Running is, at it’s core, a solo, and some might even say selfish, sport. Most of the time when you go for a run, you are running for yourself. You want to beat your best time, you like to run alone, you are trying to get more fit, you want to see how far you can go–the list of “just you” reasons to run goes on and on. That said, in my experience, runners are one of the most supportive groups of people you’ll ever meet. In every race I’ve been in, there has been at least one person who has encouraged me to push harder and to keep going. I even teamed up with a fellow racer for support to make it through the final 2.5 miles of our half-marathon. And, speaking of races, charity and races go hand-in-hand these days. There’s a charity run for pretty much everything–from supporting your local zoo, to finding a cure for cancer, to raising awareness for conditions like autism–and charity runners (runners who collect pledges for a specific cause) raise impressive amounts of money by completing races all over the country. Of course, there is always a select group of people who will go the extra mile (in this case, quite literally). Here are five exceptional people who, sometimes against all odds, ran for their cause:
1. Fauja Singh, Women’s Rights. Fauja Singh is an amazing man. At 101 years old, he is the world’s oldest runner. Known as the “Turbaned Tornado,” Singh didn’t start running until age 89, and, after 12 years of racing, he is finally getting ready to retire. He will be running his final marathon at the end of this month, but, before he retires, Singh has taken a stand for women’s rights in India. In light of the terrible rape that resulted in the death of a young Indian woman late last year, Singh participated in a race aimed at raising awareness for the rights and safety of Indian women, and has also spoken publicly about the issue. Despite being finished with racing, Singh maintains that he will not stop running, and plans to continue to run upwards of four hours per day.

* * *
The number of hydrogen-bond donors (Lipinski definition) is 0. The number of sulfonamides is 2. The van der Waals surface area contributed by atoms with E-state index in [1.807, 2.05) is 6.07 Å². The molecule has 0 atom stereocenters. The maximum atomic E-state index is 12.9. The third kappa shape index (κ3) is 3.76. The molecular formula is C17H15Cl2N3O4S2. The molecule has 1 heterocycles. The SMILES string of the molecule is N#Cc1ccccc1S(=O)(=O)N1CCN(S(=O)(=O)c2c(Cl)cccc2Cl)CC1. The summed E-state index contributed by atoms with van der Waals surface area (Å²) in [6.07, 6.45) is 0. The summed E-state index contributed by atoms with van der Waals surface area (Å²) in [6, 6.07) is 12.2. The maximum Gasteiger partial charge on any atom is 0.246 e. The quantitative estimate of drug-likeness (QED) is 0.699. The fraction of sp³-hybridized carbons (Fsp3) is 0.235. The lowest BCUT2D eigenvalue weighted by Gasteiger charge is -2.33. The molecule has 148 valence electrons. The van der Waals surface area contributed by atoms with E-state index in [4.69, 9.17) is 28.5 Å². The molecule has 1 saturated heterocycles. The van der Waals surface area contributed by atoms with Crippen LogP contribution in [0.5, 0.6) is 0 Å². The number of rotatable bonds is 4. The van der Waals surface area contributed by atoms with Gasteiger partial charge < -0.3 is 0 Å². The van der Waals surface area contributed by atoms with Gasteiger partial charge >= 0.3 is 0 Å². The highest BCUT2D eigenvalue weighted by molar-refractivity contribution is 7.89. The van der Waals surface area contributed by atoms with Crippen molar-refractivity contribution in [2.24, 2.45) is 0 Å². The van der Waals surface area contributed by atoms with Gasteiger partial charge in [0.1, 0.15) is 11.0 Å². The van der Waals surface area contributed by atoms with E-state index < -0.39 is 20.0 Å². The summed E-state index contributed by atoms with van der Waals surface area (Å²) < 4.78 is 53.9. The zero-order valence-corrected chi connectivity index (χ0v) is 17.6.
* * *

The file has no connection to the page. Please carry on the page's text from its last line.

2. Terry Fox, Cancer Research. In 1978, Terry Fox, a 19-year-old athlete from Canada, was diagnosed with osteogenic sarcoma, a type of bone cancer that necessitated the amputation of over half of Fox’s right leg. Two years later, and still battling cancer, Fox, who was disappointed with the limited amount of funding given to cancer research in his country, attempted to run across the entire country of Canada to raise awareness and money for the cause. Sadly, Terry was forced to abandon his attempt after 143 days (5373 km) of running, upon discovering that his cancer had spread to his lungs. Fox passed away several months later in mid-1981. Despite not being able to finish his cross-country run, Fox raised an incredible $24.17 million, and his legacy lives on today with an annual Terry Fox Run. To date, this run, along with Terry Fox Runs that take place all over the world, have raised over $500 million for cancer research.